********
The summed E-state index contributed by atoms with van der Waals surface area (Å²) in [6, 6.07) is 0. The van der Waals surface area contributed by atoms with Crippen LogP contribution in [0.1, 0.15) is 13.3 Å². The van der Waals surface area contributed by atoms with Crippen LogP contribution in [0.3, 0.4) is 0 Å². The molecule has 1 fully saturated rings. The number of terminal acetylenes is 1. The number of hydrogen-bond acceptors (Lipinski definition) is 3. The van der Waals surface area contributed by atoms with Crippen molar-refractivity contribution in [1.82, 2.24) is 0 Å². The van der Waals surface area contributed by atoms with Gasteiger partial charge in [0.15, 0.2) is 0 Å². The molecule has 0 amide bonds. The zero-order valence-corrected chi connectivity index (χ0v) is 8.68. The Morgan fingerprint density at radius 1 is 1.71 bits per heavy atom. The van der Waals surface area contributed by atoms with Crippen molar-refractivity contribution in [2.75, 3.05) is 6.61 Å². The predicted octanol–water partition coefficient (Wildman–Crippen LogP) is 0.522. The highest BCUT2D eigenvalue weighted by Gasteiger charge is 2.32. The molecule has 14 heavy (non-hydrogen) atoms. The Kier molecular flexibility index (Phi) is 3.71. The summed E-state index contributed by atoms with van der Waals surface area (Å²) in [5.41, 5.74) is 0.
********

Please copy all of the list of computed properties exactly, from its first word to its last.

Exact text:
The summed E-state index contributed by atoms with van der Waals surface area (Å²) in [6, 6.07) is 0. The van der Waals surface area contributed by atoms with Crippen LogP contribution in [0.1, 0.15) is 13.3 Å². The van der Waals surface area contributed by atoms with Crippen LogP contribution in [0.3, 0.4) is 0 Å². The molecule has 1 fully saturated rings. The number of terminal acetylenes is 1. The number of hydrogen-bond acceptors (Lipinski definition) is 3. The van der Waals surface area contributed by atoms with Crippen molar-refractivity contribution in [1.82, 2.24) is 0 Å². The van der Waals surface area contributed by atoms with Gasteiger partial charge in [0.15, 0.2) is 0 Å². The molecule has 0 amide bonds. The zero-order valence-corrected chi connectivity index (χ0v) is 8.68. The Morgan fingerprint density at radius 1 is 1.71 bits per heavy atom. The van der Waals surface area contributed by atoms with Crippen molar-refractivity contribution in [2.75, 3.05) is 6.61 Å². The predicted octanol–water partition coefficient (Wildman–Crippen LogP) is 0.522. The highest BCUT2D eigenvalue weighted by Gasteiger charge is 2.32. The molecule has 14 heavy (non-hydrogen) atoms. The Kier molecular flexibility index (Phi) is 3.71. The summed E-state index contributed by atoms with van der Waals surface area (Å²) in [5.41, 5.74) is 0.